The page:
A Critique of Turkey's Asylum Policies by the US Committe for Refugees

(from Iranian Refugees At Risk Spring 96/Summer 96)

Barriers to Protection is the first comprehensive critique of Turkey's new refugee machination published by a well-known International organization. The author, Bill Frelick, senior policy analyst, interviewed asylum seekers and met with government and UN High Commissioner for Refugees officials in Turkey in October 1995. The report observes extremely hostile and precarious conditions for non-European asylum seekers in Turkey, particularly Iranian and Iraqis, and designates Turkey as a country with an onerous record of deporting asylum seekers to their countries of origin without a fair and comprehensive asylum determination procedure.
Iranian Refugees' Alliance acknowledges US Committee's valuable effort and hopes that Barriers to Protection expands International advocacy on behalf of thousands of at-risk asylum seekers in Turkey.

To obtain a copy of Barriers to Protection, please contact:
US Committe for Refugees
1717 Massachusetts Avenue, NW, Suite 701
Washington, DC 20036
Tel : (202) 347 3507 Fax: (202) 347 3418

Executive Summary

Turkey, whose accession to the 1951 Refugee Convention includes a reservation that excludes non-Europeans from recognition as refugees, promulgated regulations in November 1994 establishing a system for determining whether non-European refugee claimants would even be considered as "asylum seekers" and be given the opportunity to present their claims to the UN High Commissioner for Refugees (UNHCR). Among other provisions, the new regulations require non-Europeans to file their asylum claims within five days of entering the country, and, for those arriving with improper documents, to file their claims with the police at the location nearest where they entered the country.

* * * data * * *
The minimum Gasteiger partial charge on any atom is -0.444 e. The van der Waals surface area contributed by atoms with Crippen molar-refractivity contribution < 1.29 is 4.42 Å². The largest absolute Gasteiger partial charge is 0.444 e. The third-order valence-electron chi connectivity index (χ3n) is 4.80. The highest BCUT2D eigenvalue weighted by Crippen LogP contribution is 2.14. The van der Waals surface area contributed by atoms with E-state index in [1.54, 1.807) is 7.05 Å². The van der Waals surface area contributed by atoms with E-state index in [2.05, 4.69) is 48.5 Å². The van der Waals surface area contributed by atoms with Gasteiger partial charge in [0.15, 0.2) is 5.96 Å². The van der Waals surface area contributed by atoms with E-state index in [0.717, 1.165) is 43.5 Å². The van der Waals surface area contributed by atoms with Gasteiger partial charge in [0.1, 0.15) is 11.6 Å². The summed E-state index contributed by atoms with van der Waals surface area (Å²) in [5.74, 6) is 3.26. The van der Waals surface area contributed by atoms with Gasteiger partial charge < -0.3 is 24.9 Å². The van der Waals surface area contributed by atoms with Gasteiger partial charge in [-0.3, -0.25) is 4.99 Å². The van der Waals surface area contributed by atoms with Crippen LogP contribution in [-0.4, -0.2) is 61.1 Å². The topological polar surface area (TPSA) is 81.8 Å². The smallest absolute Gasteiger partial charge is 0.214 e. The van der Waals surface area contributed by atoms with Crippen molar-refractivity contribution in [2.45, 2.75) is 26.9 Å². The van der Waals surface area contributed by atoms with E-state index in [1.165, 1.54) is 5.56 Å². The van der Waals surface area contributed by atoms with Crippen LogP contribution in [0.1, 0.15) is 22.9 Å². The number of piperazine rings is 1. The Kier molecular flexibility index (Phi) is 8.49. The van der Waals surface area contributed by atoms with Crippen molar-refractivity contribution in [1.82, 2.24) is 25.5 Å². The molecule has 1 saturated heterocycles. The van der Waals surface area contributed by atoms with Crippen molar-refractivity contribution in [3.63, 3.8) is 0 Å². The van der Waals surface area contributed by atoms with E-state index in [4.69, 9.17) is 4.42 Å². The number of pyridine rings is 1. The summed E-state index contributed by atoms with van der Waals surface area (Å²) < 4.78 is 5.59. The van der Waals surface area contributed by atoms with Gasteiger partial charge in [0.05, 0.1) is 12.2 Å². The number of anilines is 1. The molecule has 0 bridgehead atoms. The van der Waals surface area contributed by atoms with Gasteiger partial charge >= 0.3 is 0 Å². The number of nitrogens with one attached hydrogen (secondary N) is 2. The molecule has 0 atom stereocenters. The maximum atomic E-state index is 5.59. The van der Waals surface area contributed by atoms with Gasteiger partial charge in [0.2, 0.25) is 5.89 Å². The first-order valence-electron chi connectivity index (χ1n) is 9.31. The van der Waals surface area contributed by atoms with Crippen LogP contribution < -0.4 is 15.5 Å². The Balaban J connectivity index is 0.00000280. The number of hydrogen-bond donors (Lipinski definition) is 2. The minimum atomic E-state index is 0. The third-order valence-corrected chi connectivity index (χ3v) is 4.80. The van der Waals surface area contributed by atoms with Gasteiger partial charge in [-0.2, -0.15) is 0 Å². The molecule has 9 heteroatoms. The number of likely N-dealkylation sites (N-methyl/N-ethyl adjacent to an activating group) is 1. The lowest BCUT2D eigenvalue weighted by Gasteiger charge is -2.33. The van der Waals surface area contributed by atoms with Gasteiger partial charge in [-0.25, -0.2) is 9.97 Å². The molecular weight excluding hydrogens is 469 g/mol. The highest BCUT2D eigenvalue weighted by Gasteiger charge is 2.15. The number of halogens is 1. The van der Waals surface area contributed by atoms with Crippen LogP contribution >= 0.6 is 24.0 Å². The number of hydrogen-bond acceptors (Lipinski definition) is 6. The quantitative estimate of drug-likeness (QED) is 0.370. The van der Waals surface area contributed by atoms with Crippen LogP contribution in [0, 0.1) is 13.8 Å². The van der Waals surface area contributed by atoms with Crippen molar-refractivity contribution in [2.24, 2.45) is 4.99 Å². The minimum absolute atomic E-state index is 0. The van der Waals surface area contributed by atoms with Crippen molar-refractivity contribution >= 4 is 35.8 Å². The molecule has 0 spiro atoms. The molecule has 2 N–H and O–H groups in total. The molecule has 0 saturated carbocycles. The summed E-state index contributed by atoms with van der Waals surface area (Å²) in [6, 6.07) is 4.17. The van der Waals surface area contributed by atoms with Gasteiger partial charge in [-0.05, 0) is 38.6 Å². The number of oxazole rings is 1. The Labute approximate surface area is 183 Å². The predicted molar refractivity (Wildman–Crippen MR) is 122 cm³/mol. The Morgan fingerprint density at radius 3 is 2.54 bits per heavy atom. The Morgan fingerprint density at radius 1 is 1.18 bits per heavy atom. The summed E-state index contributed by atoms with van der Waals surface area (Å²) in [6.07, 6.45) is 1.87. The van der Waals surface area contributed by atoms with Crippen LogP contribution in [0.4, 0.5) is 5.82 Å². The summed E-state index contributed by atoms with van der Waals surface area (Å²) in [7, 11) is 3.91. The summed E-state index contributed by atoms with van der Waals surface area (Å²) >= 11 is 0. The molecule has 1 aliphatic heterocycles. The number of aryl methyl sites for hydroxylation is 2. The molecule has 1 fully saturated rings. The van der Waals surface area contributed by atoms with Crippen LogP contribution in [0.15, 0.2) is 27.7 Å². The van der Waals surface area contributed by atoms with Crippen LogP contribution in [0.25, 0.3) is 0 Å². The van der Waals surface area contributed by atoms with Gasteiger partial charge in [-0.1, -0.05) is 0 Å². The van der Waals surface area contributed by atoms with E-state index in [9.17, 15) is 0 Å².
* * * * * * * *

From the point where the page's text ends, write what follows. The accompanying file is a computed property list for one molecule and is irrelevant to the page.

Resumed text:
In effect, this means that Iranians arriving in major cities such as Ankara or Istanbul after traversing the war zone in southeastern Turkey are required to return to that dangerous area within a very short time period to register their claims with local police officials. Genuine refugees, persons with a well-founded fear of persecution, particularly Iranians and Iraqis, have been denied official recognition as "asylum seekers" by the Turkish authorities often for having failed to meet arbitrary and restrictive filing requirements unrelated to the merits of their claims. In some cases, Turkey has forcibly repatriated bona fide refugees to their countries of origin, despite the intervention of UNHCR and other humanitarian organizations, and in violation of the international legal norm of nonrefoulement. In recommendations, beginning on page 16, the U.S. Committee for Refugees calls upon the Turkish government, inter alia, to drop the time and geographical limits on filing asylum claims, to treat non-Europeans the same as Europeans in its refugee law and practice, and to give greater deference to UNHCR with regard to persons for whom UNHCR expresses concern.